3. Results and Discussion

3.1. Experiment at 22 Bar

Data were collected over a period of 15 days during the filtration experiment at 22 bar. After setting CF to the desired value, the sampling was performed at least one day later, to give the system time to stabilize. The average volumetric flowrate of the feed varied significantly, namely from 10 mL/min (at a CF of 2.3) to 62 mL/min (at a CF of 1.3). This was caused by the strong dependence of the permeate flux on CF. Increasing CF implied a lower flux through the membrane due to the high concentration in the feed channel. In turn, the level in RT decreased more slowly, and the feed and concentrate were pumped in and out less frequently. The total flowrate of the permeate withdrawn from the system varied from 5.8 to 14.5 mL/min. The average volumetric flowrate of the concentrate varied accordingly from 4.3 to 47 mL/min. Figure 2, Figure 3 and Figure 4 depict the concentration of acetic acid in the concentrate and in the permeate, as well as the osmotic pressure, the parameters Rc and Rw, and the retention of ammonium and acetic acid as a function of the concentration factor.
The concentration of acetic acid in the permeate increases with CF. This was a consequence of the higher concentration in the feed, which led to a higher osmotic pressure (Figure 2). A higher concentration in the feed resulted in a higher flux of solute through the membrane. A higher osmotic pressure indicated at the same time a decline of the effective pressure, i.e., the driving force for water flux through the membrane. Thus, the concentration of acetic acid in the permeate turned out to be greater, and the permeability decreased with the concentration factor, since the effective applied pressure decreased.
A positive contribution to the parameter Rc (Figure 3) was given by the increase in the acetate concentration in the concentrate when the concentration factor ranged from 1.3 to 1.5 (Figure 2). When the concentration factor was greater than 1.5, Rc showed a decrease. The concentration of acetate in the concentrate at a CF of 2.3 was 30% higher than at a CF of 1.5. In contrast, concentration in the permeate almost doubled in the same range. In other words, the increment in the concentration of acetate (and ions in general) in the concentrate did not compensate anymore for the one in the permeate. This was reflected in the parameter Rc, which had its maximum value at a concentration factor of 1.5, corresponding to a recovery of 33%.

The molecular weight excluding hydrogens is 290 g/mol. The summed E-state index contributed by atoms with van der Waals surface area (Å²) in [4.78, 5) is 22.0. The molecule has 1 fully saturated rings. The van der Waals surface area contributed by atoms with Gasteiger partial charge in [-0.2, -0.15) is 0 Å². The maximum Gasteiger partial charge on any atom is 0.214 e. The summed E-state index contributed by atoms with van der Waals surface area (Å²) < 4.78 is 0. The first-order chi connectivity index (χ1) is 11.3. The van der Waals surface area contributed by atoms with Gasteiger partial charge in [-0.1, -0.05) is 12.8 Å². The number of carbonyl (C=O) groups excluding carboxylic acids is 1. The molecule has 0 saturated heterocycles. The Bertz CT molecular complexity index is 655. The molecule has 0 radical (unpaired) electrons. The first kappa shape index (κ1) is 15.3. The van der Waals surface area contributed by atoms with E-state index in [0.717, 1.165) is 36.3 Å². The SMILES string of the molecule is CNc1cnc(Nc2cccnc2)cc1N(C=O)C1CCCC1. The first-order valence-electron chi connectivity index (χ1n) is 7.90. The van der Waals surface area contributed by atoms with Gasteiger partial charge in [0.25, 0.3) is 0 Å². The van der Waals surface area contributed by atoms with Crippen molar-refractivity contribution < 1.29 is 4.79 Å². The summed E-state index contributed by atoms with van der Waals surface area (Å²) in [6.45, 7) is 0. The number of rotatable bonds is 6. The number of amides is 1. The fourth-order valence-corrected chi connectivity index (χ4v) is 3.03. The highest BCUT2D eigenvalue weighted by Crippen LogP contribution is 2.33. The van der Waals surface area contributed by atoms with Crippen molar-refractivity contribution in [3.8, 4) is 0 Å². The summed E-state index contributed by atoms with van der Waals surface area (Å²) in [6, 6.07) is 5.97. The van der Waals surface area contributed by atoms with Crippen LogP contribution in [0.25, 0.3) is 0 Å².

Rw, the ratio between the flowrates of acetate in the concentrate and the permeate, decreased in the whole range of CF tested values. Nevertheless, the decrease slowed down for a concentration factor greater than 2.
The results concerning the retention are consistent with the literature. XLE was already used under similar conditions and at comparable acetate concentrations, retaining 85% of acetate [15]. The retention (Figure 4) is negatively affected by an increase in the concentration factor. This was due to the higher concentration of the solution facing the membrane, with the consequences described above. However, the decline in retention was more pronounced for the total nitrogen (as an indicator of ammonium concentration) than for acetate. This might be due to the positive charge of ammonium, which is more easily pushed through the negatively charged membrane, as the ionic strength in the feed channel increased.
According to previous experiments, fouling/biofouling may occur only after 16 days of operation, under the same conditions of the present study. Consequently, fouling is assumed to play no role for the experiments presented in this work.
Concentration polarization could be expected to play a role in determining the permeate flux and consequently the parameters Rc and Rw. Nevertheless, under the present conditions, no clear influence is expected. The Reynolds number in the channel (570) was much higher than the one associated to a concentration polarization factor (CPF) of 1.1 by Salcedo-Díaz et al. [27]. Additionally, Jung et al. showed that at a cross-flow velocity of 0.2 m/s the CPF can even assume lower values [28].

3.2. Experiment at 25 Bar

A similar experiment to the one presented above was run at 25 bar to evaluate the influence of pressure changes on rejection and membrane performance. The system behaved similar as at 22 bar. This time, the overall duration of the experiment was 10 days, with a sampling interval of one day. The average volumetric flowrate of the feed varied from 9 mL/min (at a CF of 2.1) to 55 mL/min (at a CF of 1.3). In the same range, the sum of the two permeate flowrates varied from 4.7 to 11 mL/min and the flowrate of the concentrate from 4.3 to 44 mL/min. At higher pressure, the retention of acetate is slightly higher and remains practically constant (88%) throughout the range of CF (Figure 5). A lower retention (75%) was obtained by Bóna et al. with LPRO membrane at the same pH, although at lower pressure of 6 bar [17]. Choi et al. also observed lower acetic retentions at pH 5.5; however, looser NF membranes were used in their study [10].